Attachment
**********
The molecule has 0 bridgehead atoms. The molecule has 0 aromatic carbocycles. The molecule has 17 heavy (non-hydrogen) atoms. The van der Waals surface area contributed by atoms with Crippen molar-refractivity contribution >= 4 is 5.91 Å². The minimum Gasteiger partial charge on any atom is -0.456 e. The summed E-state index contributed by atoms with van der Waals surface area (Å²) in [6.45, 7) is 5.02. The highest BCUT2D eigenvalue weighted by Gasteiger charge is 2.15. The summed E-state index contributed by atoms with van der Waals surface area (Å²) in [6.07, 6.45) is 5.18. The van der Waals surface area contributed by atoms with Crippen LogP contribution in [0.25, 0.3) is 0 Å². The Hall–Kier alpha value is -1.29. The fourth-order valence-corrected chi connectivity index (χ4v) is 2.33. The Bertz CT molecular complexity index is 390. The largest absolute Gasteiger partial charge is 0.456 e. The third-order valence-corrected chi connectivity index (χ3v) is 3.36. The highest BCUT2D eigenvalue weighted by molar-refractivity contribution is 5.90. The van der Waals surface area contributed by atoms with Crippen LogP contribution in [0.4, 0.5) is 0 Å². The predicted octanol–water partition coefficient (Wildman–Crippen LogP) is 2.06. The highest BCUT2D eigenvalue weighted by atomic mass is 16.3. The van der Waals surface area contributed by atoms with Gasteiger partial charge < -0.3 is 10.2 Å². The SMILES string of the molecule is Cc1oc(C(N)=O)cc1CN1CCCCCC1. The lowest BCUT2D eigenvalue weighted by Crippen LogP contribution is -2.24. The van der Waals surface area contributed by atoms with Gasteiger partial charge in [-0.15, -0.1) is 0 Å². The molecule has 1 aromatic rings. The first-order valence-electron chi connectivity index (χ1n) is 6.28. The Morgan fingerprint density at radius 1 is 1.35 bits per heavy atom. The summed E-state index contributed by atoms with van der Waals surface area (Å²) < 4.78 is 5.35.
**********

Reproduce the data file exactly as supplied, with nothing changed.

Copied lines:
The molecule has 0 bridgehead atoms. The molecule has 0 aromatic carbocycles. The molecule has 17 heavy (non-hydrogen) atoms. The van der Waals surface area contributed by atoms with Crippen molar-refractivity contribution >= 4 is 5.91 Å². The minimum Gasteiger partial charge on any atom is -0.456 e. The summed E-state index contributed by atoms with van der Waals surface area (Å²) in [6.45, 7) is 5.02. The highest BCUT2D eigenvalue weighted by Gasteiger charge is 2.15. The summed E-state index contributed by atoms with van der Waals surface area (Å²) in [6.07, 6.45) is 5.18. The van der Waals surface area contributed by atoms with Crippen LogP contribution in [0.25, 0.3) is 0 Å². The Hall–Kier alpha value is -1.29. The fourth-order valence-corrected chi connectivity index (χ4v) is 2.33. The Bertz CT molecular complexity index is 390. The largest absolute Gasteiger partial charge is 0.456 e. The third-order valence-corrected chi connectivity index (χ3v) is 3.36. The highest BCUT2D eigenvalue weighted by molar-refractivity contribution is 5.90. The van der Waals surface area contributed by atoms with Crippen LogP contribution in [0.4, 0.5) is 0 Å². The predicted octanol–water partition coefficient (Wildman–Crippen LogP) is 2.06. The highest BCUT2D eigenvalue weighted by atomic mass is 16.3. The van der Waals surface area contributed by atoms with Gasteiger partial charge < -0.3 is 10.2 Å². The SMILES string of the molecule is Cc1oc(C(N)=O)cc1CN1CCCCCC1. The lowest BCUT2D eigenvalue weighted by Crippen LogP contribution is -2.24. The van der Waals surface area contributed by atoms with Gasteiger partial charge in [-0.15, -0.1) is 0 Å². The molecule has 1 aromatic rings. The first-order valence-electron chi connectivity index (χ1n) is 6.28. The Morgan fingerprint density at radius 1 is 1.35 bits per heavy atom. The summed E-state index contributed by atoms with van der Waals surface area (Å²) < 4.78 is 5.35.